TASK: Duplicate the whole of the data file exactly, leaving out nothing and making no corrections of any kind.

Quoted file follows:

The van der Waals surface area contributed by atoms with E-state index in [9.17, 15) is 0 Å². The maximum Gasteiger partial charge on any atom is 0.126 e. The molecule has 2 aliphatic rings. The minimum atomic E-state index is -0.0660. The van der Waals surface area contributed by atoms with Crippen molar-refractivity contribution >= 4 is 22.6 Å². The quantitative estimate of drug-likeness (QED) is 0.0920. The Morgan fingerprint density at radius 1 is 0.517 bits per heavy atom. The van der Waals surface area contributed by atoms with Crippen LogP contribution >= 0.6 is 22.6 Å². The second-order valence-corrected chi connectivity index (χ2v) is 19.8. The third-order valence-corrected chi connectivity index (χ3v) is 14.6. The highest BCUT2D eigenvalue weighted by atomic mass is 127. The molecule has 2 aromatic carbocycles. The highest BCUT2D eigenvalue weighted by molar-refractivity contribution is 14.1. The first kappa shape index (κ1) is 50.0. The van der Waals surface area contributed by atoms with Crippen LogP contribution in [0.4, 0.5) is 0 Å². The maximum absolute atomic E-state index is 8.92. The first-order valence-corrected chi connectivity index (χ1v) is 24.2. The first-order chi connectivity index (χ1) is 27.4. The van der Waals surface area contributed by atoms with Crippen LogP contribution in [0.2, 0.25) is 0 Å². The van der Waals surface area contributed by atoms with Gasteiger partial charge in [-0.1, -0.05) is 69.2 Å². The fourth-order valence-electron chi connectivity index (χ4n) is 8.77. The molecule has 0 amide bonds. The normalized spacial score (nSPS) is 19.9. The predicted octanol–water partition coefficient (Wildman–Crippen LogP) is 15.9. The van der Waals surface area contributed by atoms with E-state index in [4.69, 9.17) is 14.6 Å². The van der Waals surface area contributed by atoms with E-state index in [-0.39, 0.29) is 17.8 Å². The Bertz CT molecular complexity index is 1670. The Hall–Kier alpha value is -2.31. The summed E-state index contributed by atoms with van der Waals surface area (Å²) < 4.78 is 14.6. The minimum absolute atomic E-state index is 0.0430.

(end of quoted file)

The van der Waals surface area contributed by atoms with E-state index in [9.17, 15) is 0 Å². The maximum Gasteiger partial charge on any atom is 0.126 e. The molecule has 2 aliphatic rings. The minimum atomic E-state index is -0.0660. The van der Waals surface area contributed by atoms with Crippen molar-refractivity contribution >= 4 is 22.6 Å². The quantitative estimate of drug-likeness (QED) is 0.0920. The Morgan fingerprint density at radius 1 is 0.517 bits per heavy atom. The van der Waals surface area contributed by atoms with Crippen LogP contribution >= 0.6 is 22.6 Å². The second-order valence-corrected chi connectivity index (χ2v) is 19.8. The third-order valence-corrected chi connectivity index (χ3v) is 14.6. The highest BCUT2D eigenvalue weighted by atomic mass is 127. The molecule has 2 aromatic carbocycles. The highest BCUT2D eigenvalue weighted by molar-refractivity contribution is 14.1. The first kappa shape index (κ1) is 50.0. The van der Waals surface area contributed by atoms with Crippen LogP contribution in [0.4, 0.5) is 0 Å². The maximum absolute atomic E-state index is 8.92. The first-order valence-corrected chi connectivity index (χ1v) is 24.2. The first-order chi connectivity index (χ1) is 27.4. The van der Waals surface area contributed by atoms with Crippen LogP contribution in [0.2, 0.25) is 0 Å². The van der Waals surface area contributed by atoms with Gasteiger partial charge in [-0.1, -0.05) is 69.2 Å². The fourth-order valence-electron chi connectivity index (χ4n) is 8.77. The molecule has 0 amide bonds. The normalized spacial score (nSPS) is 19.9. The predicted octanol–water partition coefficient (Wildman–Crippen LogP) is 15.9. The van der Waals surface area contributed by atoms with E-state index in [4.69, 9.17) is 14.6 Å². The van der Waals surface area contributed by atoms with E-state index in [-0.39, 0.29) is 17.8 Å². The Bertz CT molecular complexity index is 1670. The Hall–Kier alpha value is -2.31. The summed E-state index contributed by atoms with van der Waals surface area (Å²) < 4.78 is 14.6. The minimum absolute atomic E-state index is 0.0430.